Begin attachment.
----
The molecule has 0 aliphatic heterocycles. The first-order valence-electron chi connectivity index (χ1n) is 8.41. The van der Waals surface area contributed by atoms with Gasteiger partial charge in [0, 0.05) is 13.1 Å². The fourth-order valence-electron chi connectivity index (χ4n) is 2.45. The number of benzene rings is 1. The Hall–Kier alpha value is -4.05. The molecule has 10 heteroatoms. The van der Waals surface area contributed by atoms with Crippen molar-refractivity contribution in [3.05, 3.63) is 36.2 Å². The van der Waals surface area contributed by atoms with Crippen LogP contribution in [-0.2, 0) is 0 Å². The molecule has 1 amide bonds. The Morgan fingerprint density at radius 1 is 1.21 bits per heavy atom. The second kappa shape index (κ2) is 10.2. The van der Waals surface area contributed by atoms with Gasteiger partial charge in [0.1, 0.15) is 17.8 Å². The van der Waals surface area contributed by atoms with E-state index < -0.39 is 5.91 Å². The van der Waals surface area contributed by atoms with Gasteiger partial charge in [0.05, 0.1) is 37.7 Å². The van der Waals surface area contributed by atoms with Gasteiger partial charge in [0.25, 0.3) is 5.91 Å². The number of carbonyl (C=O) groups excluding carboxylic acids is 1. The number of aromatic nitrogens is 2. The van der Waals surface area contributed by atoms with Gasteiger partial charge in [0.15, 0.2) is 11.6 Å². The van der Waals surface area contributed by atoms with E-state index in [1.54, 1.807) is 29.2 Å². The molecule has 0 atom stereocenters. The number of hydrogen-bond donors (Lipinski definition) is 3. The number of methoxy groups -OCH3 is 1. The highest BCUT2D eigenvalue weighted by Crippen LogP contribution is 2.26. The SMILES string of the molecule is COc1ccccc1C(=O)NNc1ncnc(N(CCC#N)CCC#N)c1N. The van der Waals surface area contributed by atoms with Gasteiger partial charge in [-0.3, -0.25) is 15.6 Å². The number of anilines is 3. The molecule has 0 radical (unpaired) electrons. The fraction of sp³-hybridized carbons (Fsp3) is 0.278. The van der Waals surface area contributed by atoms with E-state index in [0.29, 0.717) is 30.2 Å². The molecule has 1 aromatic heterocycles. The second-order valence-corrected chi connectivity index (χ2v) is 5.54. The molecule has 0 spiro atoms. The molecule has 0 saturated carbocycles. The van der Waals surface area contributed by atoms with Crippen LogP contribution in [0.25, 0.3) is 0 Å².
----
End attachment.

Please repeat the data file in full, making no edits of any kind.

The molecule has 0 aliphatic heterocycles. The first-order valence-electron chi connectivity index (χ1n) is 8.41. The van der Waals surface area contributed by atoms with Gasteiger partial charge in [0, 0.05) is 13.1 Å². The fourth-order valence-electron chi connectivity index (χ4n) is 2.45. The number of benzene rings is 1. The Hall–Kier alpha value is -4.05. The molecule has 10 heteroatoms. The van der Waals surface area contributed by atoms with Crippen molar-refractivity contribution in [3.05, 3.63) is 36.2 Å². The van der Waals surface area contributed by atoms with Crippen LogP contribution in [-0.2, 0) is 0 Å². The molecule has 1 amide bonds. The Morgan fingerprint density at radius 1 is 1.21 bits per heavy atom. The second kappa shape index (κ2) is 10.2. The van der Waals surface area contributed by atoms with Gasteiger partial charge in [0.1, 0.15) is 17.8 Å². The van der Waals surface area contributed by atoms with E-state index < -0.39 is 5.91 Å². The van der Waals surface area contributed by atoms with Gasteiger partial charge in [0.05, 0.1) is 37.7 Å². The van der Waals surface area contributed by atoms with Gasteiger partial charge in [0.25, 0.3) is 5.91 Å². The number of carbonyl (C=O) groups excluding carboxylic acids is 1. The number of aromatic nitrogens is 2. The van der Waals surface area contributed by atoms with Gasteiger partial charge in [0.15, 0.2) is 11.6 Å². The van der Waals surface area contributed by atoms with E-state index in [1.54, 1.807) is 29.2 Å². The molecule has 0 atom stereocenters. The number of hydrogen-bond donors (Lipinski definition) is 3. The number of methoxy groups -OCH3 is 1. The highest BCUT2D eigenvalue weighted by Crippen LogP contribution is 2.26. The SMILES string of the molecule is COc1ccccc1C(=O)NNc1ncnc(N(CCC#N)CCC#N)c1N. The van der Waals surface area contributed by atoms with Gasteiger partial charge in [-0.3, -0.25) is 15.6 Å². The number of anilines is 3. The molecule has 0 radical (unpaired) electrons. The fraction of sp³-hybridized carbons (Fsp3) is 0.278. The van der Waals surface area contributed by atoms with E-state index in [0.29, 0.717) is 30.2 Å². The molecule has 1 aromatic heterocycles. The second-order valence-corrected chi connectivity index (χ2v) is 5.54. The molecule has 0 spiro atoms. The molecule has 0 saturated carbocycles. The van der Waals surface area contributed by atoms with Crippen LogP contribution in [0.25, 0.3) is 0 Å².